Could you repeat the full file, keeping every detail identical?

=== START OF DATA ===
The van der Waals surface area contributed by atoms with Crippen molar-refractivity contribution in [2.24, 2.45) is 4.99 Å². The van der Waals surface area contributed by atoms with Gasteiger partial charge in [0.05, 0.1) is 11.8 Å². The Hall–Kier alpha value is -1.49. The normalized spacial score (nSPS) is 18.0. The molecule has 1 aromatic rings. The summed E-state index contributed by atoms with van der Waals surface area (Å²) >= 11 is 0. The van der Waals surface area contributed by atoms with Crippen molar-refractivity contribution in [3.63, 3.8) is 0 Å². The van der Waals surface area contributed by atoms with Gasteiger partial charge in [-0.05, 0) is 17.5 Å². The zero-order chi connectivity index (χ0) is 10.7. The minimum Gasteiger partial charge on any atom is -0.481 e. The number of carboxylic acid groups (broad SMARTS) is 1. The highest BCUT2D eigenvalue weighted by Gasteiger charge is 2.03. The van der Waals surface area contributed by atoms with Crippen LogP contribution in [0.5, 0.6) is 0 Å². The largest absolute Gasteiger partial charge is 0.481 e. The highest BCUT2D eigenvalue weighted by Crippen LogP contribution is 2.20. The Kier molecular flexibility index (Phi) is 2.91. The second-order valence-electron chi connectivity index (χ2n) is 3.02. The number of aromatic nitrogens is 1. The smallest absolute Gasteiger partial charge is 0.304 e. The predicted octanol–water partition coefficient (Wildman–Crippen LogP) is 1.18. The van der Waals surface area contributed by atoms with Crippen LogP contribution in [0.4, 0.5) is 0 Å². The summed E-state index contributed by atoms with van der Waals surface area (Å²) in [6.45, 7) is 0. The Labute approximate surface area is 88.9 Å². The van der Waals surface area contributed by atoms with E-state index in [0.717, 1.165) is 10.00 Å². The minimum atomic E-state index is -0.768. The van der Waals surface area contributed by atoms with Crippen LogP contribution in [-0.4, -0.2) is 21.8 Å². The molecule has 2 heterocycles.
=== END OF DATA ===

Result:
The van der Waals surface area contributed by atoms with Crippen molar-refractivity contribution in [2.24, 2.45) is 4.99 Å². The van der Waals surface area contributed by atoms with Gasteiger partial charge in [0.05, 0.1) is 11.8 Å². The Hall–Kier alpha value is -1.49. The normalized spacial score (nSPS) is 18.0. The molecule has 1 aromatic rings. The summed E-state index contributed by atoms with van der Waals surface area (Å²) >= 11 is 0. The van der Waals surface area contributed by atoms with Crippen molar-refractivity contribution in [3.63, 3.8) is 0 Å². The van der Waals surface area contributed by atoms with Gasteiger partial charge in [-0.05, 0) is 17.5 Å². The zero-order chi connectivity index (χ0) is 10.7. The minimum Gasteiger partial charge on any atom is -0.481 e. The number of carboxylic acid groups (broad SMARTS) is 1. The highest BCUT2D eigenvalue weighted by Gasteiger charge is 2.03. The van der Waals surface area contributed by atoms with Crippen LogP contribution in [0.5, 0.6) is 0 Å². The largest absolute Gasteiger partial charge is 0.481 e. The highest BCUT2D eigenvalue weighted by Crippen LogP contribution is 2.20. The Kier molecular flexibility index (Phi) is 2.91. The second-order valence-electron chi connectivity index (χ2n) is 3.02. The number of aromatic nitrogens is 1. The smallest absolute Gasteiger partial charge is 0.304 e. The predicted octanol–water partition coefficient (Wildman–Crippen LogP) is 1.18. The van der Waals surface area contributed by atoms with Crippen LogP contribution in [0.4, 0.5) is 0 Å². The summed E-state index contributed by atoms with van der Waals surface area (Å²) in [6.45, 7) is 0. The Labute approximate surface area is 88.9 Å². The van der Waals surface area contributed by atoms with E-state index in [0.717, 1.165) is 10.00 Å². The minimum atomic E-state index is -0.768. The van der Waals surface area contributed by atoms with Crippen LogP contribution in [-0.4, -0.2) is 21.8 Å². The molecule has 2 heterocycles.